Apr 02, 2019 | By Joanne Thomas
May 04, 2017
By Carla Buzasi
There have been various signs over the past few years that I might be finally growing up: I have attempted to cook something from an actual cookbook rather than resorting to Deliveroo every night; I sorted out a will (that was a depressing experience, let me tell you); and, more telling, I’ve stopped buying fashion magazines and swapped them out for interiors ones instead.
In my head, there is a future beckoning when I waft around hotel rooms telling little armies of assistants the right colours to paint the walls, and where to place artfully chosen slouchy sofas.
That was the image – an hour with the uber-successful Ariane Steinbeck has educated me somewhat further. Sadly, interior design for hotels turns out to be less wafting and more hard graft, and as much crunching numbers as sketching floor-plans. But this is a woman who has lived across the globe, founded and built a successful business in two continents, and most recently taken over as managing director at specialist interior design consultancy RPW, so she knows what she’s talking about.
So while I go back to mood-boarding and magazine tearing, this is what it takes to really succeed in interior design:
How do you describe what do you do for a living?
I design enduring and unique interior spaces for owners, developers and brands around the world. We focus on the hospitality industry. I’ve worked on numerous projects at famous hotels including the Peninsula Hotels’ flagship, The Peninsula Hong Kong, but also on many properties with lesser visibility. It’s all about the positive impact we can make on the value of the assets we work on – that’s the desired outcome on each and every job.
At RPW, we have recently completed the Fairmont St. Andrews in Scotland, Marriott Park Lane and Marriott County Hall in London and are working on several leading properties in this great city at the moment, which still have to remain nameless until we are allowed to finally unveil them!
What’s behind the success of your business?
Technical knowledge honed by decades in the field and having designed for a great variety of projects across the globe. Having lived and travelled amongst many different cultures and being acutely aware and respectful of individual differences and desires of the end users, our guests.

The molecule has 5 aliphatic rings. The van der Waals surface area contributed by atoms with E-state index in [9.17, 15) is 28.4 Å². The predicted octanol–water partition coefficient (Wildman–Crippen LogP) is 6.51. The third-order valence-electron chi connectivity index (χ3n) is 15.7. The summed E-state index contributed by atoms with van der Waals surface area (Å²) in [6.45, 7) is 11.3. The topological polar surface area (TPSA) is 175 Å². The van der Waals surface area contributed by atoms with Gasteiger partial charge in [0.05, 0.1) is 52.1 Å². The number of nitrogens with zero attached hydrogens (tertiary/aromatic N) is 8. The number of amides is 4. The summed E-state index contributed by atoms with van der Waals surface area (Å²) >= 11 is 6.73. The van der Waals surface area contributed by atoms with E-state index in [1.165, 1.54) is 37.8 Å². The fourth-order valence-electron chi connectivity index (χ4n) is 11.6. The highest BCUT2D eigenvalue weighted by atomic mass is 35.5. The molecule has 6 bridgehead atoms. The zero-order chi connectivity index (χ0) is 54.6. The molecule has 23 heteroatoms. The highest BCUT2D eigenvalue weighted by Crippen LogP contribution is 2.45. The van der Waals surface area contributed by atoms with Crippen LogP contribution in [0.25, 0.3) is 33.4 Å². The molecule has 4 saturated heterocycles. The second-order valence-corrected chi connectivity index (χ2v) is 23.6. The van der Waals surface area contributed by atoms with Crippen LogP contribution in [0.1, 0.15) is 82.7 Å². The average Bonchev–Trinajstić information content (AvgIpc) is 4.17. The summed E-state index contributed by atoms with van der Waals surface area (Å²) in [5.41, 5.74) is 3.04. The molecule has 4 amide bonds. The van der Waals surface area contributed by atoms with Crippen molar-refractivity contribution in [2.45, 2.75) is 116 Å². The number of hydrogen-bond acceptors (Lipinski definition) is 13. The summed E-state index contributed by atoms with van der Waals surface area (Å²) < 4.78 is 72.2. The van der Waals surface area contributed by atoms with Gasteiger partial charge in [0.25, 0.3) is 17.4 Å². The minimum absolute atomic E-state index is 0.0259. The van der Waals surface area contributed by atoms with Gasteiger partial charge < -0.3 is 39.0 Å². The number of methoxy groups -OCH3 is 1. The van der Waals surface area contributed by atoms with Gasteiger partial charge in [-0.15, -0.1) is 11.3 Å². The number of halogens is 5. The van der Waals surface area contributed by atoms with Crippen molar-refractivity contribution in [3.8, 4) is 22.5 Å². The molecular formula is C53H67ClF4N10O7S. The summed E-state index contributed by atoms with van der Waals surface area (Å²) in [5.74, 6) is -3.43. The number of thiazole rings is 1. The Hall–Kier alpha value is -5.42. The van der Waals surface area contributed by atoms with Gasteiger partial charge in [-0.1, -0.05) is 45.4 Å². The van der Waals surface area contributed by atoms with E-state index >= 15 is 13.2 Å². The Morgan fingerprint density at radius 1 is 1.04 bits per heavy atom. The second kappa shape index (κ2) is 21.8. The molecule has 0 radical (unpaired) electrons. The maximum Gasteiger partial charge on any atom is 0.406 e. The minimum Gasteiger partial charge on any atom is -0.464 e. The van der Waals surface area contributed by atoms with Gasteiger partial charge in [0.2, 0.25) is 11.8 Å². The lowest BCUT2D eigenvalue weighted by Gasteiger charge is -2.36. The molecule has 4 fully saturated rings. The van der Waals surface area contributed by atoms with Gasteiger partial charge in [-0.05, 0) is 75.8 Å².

Tell me about a failure, and what you learnt from it…
Not resisting being ‘too many things to all people’ and growing a firm too large. If you compromise your values, it WILL come back to haunt you.
Do you believe in light-bulb moments?
Where do you do your best thinking?
Randomly ideas for solutions will pop into my mind. No special place.
When you get creative block, where do you turn for inspiration?
The Internet: everything you’d want to research at your fingertips.
How do you celebrate?
Who or what makes you most happy?
Genuine appreciation for the work we do. And on the private side, our nuclear family at peace with each other, discovering new places, cultures, food and sharing affection.
What would be your best advice for today’s 16-year-olds?
I’ve got one of them at home… don’t settle on a career path you don’t passionately believe in.
Can creativity be taught?
I think so, definitely!
And what about business nous?
Yes, I think you can learn the mechanics of business sense, but I don’t think every expert is necessarily a good practitioner. If you stick too closely to doing things by ‘the book’ you lose sight of the human aspect, spontaneity and the ability to bend a few rules. I have certainly learned along the way and I’m still learning.
What constantly surprises you about the world at large?
How people make political choices in their own worst interest.
What is the biggest change we’ll see in business in the next 5 to 10 years?
What are we losing that we’ll regret?
Patience for the tough but crucial work that is human interaction.
What’s your best prediction for 2030?
For the world at large: still fixing the poor choices of 2016.
For me: still full of energy in my late 60s – for whatever it is I’m doing.
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